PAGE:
test(`User with email ${user.email} can log in to their account`, async t => {
    await t
      .typeText(loginPageModel.emailInput, user.email)
      .typeText(loginPageModel.passwordInput, user.password)
      .click(loginPageModel.submitButton);

    await t.expect(loginPageModel.accountHeader.exists).ok();
    await t
      .expect(loginPageModel.accountEmail.innerText)
      .contains(user.email);
  });
});

There's a little more happening in this test than in the JSON example. First, we need to read the XML file before using the xml2json library to parse the data. For this, we can use the File System module built into Node.js. This module provides support for accessing the local filesystem.

We import and set up the File System module using the fs variable, and then use the module's readFileSync method to read the XML from the local filesystem. This method reads a file and returns its contents. Since we want the access the XML file contents as a string, we specify the encoding option. In our case, we're using UTF-8 encoding, which works for most scenarios.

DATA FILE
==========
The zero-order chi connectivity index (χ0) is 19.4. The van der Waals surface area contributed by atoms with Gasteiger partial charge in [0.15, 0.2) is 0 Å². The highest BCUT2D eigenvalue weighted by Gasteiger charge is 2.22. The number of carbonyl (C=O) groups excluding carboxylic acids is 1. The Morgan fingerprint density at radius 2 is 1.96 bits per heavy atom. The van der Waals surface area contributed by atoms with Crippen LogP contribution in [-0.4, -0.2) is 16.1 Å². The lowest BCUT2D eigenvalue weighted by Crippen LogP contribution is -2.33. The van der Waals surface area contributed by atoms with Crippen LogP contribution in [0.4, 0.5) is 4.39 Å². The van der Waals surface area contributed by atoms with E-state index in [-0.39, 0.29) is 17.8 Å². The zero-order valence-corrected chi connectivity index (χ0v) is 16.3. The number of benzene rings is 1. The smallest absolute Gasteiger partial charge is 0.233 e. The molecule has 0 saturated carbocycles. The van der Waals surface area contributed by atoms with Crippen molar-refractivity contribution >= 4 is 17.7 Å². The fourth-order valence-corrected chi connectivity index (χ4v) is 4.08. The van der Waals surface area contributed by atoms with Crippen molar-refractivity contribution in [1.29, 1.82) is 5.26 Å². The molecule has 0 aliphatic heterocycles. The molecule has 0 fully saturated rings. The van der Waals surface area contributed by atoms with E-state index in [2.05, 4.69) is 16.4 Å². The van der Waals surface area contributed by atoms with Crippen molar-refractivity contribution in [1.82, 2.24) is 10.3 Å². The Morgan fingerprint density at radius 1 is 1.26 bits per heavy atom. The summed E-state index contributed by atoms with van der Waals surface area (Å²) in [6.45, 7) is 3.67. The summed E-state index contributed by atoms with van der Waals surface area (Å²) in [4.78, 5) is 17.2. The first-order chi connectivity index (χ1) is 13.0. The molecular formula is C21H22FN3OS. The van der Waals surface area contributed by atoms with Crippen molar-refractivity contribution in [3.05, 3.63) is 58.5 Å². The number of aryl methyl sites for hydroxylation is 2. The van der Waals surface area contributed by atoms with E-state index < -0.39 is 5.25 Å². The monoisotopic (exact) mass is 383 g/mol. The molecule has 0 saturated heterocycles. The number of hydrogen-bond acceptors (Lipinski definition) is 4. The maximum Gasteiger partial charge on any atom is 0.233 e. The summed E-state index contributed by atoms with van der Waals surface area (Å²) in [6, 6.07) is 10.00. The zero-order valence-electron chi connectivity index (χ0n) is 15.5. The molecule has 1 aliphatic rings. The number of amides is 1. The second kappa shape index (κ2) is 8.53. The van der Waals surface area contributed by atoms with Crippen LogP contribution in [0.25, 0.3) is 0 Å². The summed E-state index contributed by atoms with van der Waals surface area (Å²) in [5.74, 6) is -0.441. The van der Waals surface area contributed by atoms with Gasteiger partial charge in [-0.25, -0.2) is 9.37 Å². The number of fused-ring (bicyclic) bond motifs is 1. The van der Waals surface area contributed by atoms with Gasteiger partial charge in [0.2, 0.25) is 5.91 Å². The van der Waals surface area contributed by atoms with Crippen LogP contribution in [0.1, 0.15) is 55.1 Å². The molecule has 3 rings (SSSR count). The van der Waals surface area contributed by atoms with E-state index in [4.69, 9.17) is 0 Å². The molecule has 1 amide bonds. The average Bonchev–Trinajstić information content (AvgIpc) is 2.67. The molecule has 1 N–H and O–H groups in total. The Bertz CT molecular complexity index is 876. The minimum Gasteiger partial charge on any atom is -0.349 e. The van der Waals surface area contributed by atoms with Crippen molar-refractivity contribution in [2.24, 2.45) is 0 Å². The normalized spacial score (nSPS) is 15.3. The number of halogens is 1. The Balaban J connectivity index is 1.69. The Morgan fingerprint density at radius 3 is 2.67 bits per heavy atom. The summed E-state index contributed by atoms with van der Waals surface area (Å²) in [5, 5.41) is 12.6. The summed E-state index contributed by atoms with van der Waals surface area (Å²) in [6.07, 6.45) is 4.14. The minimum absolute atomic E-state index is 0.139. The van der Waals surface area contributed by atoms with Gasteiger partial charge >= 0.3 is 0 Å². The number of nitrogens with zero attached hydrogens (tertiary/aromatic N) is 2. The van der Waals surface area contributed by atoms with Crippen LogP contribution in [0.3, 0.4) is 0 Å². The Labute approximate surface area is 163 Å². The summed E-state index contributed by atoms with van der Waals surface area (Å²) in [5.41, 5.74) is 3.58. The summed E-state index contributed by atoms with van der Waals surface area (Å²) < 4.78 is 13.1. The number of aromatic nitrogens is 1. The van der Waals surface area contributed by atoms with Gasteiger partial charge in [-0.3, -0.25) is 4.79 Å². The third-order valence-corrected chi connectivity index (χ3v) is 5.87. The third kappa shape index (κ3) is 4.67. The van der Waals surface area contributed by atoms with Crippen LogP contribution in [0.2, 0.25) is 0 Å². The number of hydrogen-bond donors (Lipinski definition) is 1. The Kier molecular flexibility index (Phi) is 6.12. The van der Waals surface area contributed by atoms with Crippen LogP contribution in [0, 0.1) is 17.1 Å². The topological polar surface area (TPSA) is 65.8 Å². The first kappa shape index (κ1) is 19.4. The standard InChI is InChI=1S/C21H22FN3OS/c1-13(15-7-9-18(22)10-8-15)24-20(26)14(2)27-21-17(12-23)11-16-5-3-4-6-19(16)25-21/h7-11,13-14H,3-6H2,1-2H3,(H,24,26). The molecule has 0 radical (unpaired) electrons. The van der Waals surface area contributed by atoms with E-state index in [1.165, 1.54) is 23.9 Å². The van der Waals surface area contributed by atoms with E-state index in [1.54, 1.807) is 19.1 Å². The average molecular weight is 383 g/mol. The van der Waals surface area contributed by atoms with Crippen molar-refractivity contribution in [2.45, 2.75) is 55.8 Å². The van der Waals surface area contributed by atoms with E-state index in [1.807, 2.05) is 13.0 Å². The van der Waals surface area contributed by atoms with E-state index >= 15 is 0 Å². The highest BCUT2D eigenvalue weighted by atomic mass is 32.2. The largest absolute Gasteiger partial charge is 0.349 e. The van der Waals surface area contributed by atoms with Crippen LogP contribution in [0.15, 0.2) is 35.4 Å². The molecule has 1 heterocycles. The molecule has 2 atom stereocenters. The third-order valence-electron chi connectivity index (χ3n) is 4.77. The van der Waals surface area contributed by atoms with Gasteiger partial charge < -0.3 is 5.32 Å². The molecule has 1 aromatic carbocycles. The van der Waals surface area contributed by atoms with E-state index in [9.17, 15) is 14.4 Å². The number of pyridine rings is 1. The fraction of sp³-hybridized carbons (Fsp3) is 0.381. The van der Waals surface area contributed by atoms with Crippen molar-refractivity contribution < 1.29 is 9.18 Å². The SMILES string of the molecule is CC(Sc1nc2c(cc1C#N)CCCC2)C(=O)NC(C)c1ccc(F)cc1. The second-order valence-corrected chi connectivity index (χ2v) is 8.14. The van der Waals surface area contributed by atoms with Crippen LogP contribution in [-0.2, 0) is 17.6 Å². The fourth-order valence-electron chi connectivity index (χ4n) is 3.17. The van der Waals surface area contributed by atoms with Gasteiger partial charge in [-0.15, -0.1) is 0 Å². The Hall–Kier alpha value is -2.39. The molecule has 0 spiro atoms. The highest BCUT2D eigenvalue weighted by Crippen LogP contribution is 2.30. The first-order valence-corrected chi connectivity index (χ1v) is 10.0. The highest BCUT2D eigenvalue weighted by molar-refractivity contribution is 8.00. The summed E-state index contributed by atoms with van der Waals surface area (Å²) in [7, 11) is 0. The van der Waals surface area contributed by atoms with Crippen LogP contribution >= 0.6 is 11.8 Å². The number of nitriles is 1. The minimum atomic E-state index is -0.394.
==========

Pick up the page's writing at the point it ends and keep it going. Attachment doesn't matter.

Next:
The fs.readFileSync method gives us a string with the contents of the XML file. With this information in hand, we can use the xml2json library to parse the string and return a usable JavaScript object, using the library's toJson method.

In this example, we're saving the parsed object using the destructuring assignment syntax to store the information we want. The JavaScript object returned from the xml2json library contains an array containing a row key, due to the structure of the XML file. row is an array containing objects with our login information. From there, all that's left is to iterate through the object and create our test cases. This approach - the same as we did with the previous JSON example - is common for most file types in data-driven testing.